I learned from GWillowWilson on Twitter that the thing of RH coinciding with the Islamic new year happens every 33 years, which explains why I don't remember it happening before. Also it's pretty cool to learn new religion facts from the author of Ms Marvel. Does anyone want to explain to me how we get from a 19-year lunisolar cycle to synching with the Muslims' solely lunar [sic] calendar every 33 years?
I'm moderately proud of this year's sermon, so I'll include it behind a cut. Basically I decided to talk about Ibn Gabirol's piyyut (religious poem) The crown of glory, because ghoti went to Malaga recently and sent me a postcard of a statue of him. And because I miss the poetry from the Reform liturgy I grew up with. (My community use the Birnbaum which I believe is a fairly standard American Orthodox Machzor, and it has a lot of Elazar haKallir's stuff, much of which I find obscure. I don't know how standard the selection of poetry is in the Orthodox liturgy.)
We've spent Elul preparing for our season of repentance, and that steps up now as we enter the Days of Awe. In the Rosh haShana service itself, the emphasis shifts from Shacharit [the morning service] where we are mostly celebrating the birthday of the world and being happy about the New Year, to Musaf [the additional service] which focuses much more on the Day of Judgement, the start of the Ten Days leading up to Yom Kippur. At this stage I think it's easy to get into a rut where we're thinking so much about sins that we just feel awful, you can get really bogged down in just hating yourself. And feeling shame and guilt is one part of repentance, but that on its own isn't enough for the transformation that teshuva needs from us. There's a parable that compares getting stuck on brooding over sin and self-hatred being like dirty water; if you stir it up, it doesn't get any cleaner, you just mix the dirt around.
As we come into the Ten Days, I invite you to think about the positive as well. Think about things you've done right, actions you feel proud of. We Ashkenazim have a lot of poetry in our High Holy Days liturgy, not like the Sephardim who have poetry all year round, it's much more of a contrast for us. The payytan or religious poet Ibn Gabirol, who was an 11th century Spanish philosopher – and also composed the hymn Adon Olam which is one of the few poems that will be familiar from our regular liturgy – wrote a long poem called The Crown of Glory (sometimes known as The Kingly Crown) about repentance. In it he contrasts human frality with God's eternal might:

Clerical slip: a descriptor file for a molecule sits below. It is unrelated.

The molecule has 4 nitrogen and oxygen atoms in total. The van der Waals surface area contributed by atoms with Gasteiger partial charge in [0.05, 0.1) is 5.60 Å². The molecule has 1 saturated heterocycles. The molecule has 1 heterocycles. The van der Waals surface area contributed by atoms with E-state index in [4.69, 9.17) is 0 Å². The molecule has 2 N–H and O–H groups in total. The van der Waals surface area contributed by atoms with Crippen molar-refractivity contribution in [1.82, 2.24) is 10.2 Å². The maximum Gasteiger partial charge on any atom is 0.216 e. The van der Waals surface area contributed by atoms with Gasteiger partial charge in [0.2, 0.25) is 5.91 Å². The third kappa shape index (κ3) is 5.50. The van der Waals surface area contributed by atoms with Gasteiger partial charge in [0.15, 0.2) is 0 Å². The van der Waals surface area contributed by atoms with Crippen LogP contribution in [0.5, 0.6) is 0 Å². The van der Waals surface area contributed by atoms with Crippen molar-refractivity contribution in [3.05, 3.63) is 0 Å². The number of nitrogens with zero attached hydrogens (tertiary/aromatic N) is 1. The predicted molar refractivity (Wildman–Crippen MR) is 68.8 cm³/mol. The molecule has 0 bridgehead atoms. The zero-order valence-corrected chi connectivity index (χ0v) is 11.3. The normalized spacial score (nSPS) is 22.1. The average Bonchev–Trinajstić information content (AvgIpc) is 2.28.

My God, I am ashamed and confused as I stand in Your presence
For I know that compared to Your greatness I am so frail and weak
And compared to Your perfection I am so lacking.
For You are One, and You are true life, and You are mighty, and You remain firm
And You are great, and You are wise, and You are God.
And I am just a lump of earth, and a worm, dust from the ground,
A cup full of shame, a fleeting shadow, a breeze that goes and does not return.
What am I? What is my life? How strong am I? How righteous am I?
Here the poet is making an allusion to the prayer from Pesukei deZimra, the introductory section of the regular morning service:
What are we? What is our life? What is our kindness? What is our justice? What is our salvation? What is our strength? What is our might?. And in that prayer the question is kind of rhetorical, because the answer is,
everything is trivial. (Or
everything is vanity, if you're used to the old-fashioned translation of Kohelet / Ecclesiastes.) It's interesting that the liturgy slightly softens that potentially nihilistic statement; in the Orthodox liturgy the prayer continues
But we are Your people, the children of Your covenant..., whereas in the Reform liturgy it's not a but, rather an except:
Everything is trivial except the pure soul which will one day be called to give its account and reckoning before your throne of glory– so very relevant when we're thinking about being judged.
But Ibn Gabirol changes this prayer, he puts it in the singular, and he's asking real questions, not just rhetorical ones.
What am I? What is my life? What is my might? What is my justice?Perhaps those are questions that we might consider during this time of repentance and cheshbon nefesh, examination of the soul.
What am I? Who is the person you really want to be? What are your real values? What have you accomplished in the past year that was really the best you could have done? What are you going to do in the coming year that will really live up to who you could be, your best self? Who are you really when you're not just following habits that you don't feel good about? Sometimes it can be useful to start from the idea of who you should be as well as thinking of everything you aren't proud of.
What is my life? A big theme during the High Holy Days is that we're thinking about mortality. We're about to read the prayer Unetaneh Tokef which contains the famous paragraph where God sets who will live and who will die before the next new year. So that reminds us in a very direct way that we don't know how much time we have. If you knew this was the last year of your life, what would you do differently? Not necessarily practically, but morally and spiritually? And even if we don't die in the coming year – I hope we all live healthily to 120 and don't die by violence or disease before the end of our allotted span as the prayer mentions – we still have a limited amount of time. I read an article recently where the journalist had represented each year of his life as a square, and that helped him to think about what he had left. How many more times will you swim in the sea, how many more plays will you watch, how many more times will you see your dear friend who lives a bit too far away? And if you think like that, you can start to ask, how many more chances will you get to change and repent, to live up to your ideals, to do something holy?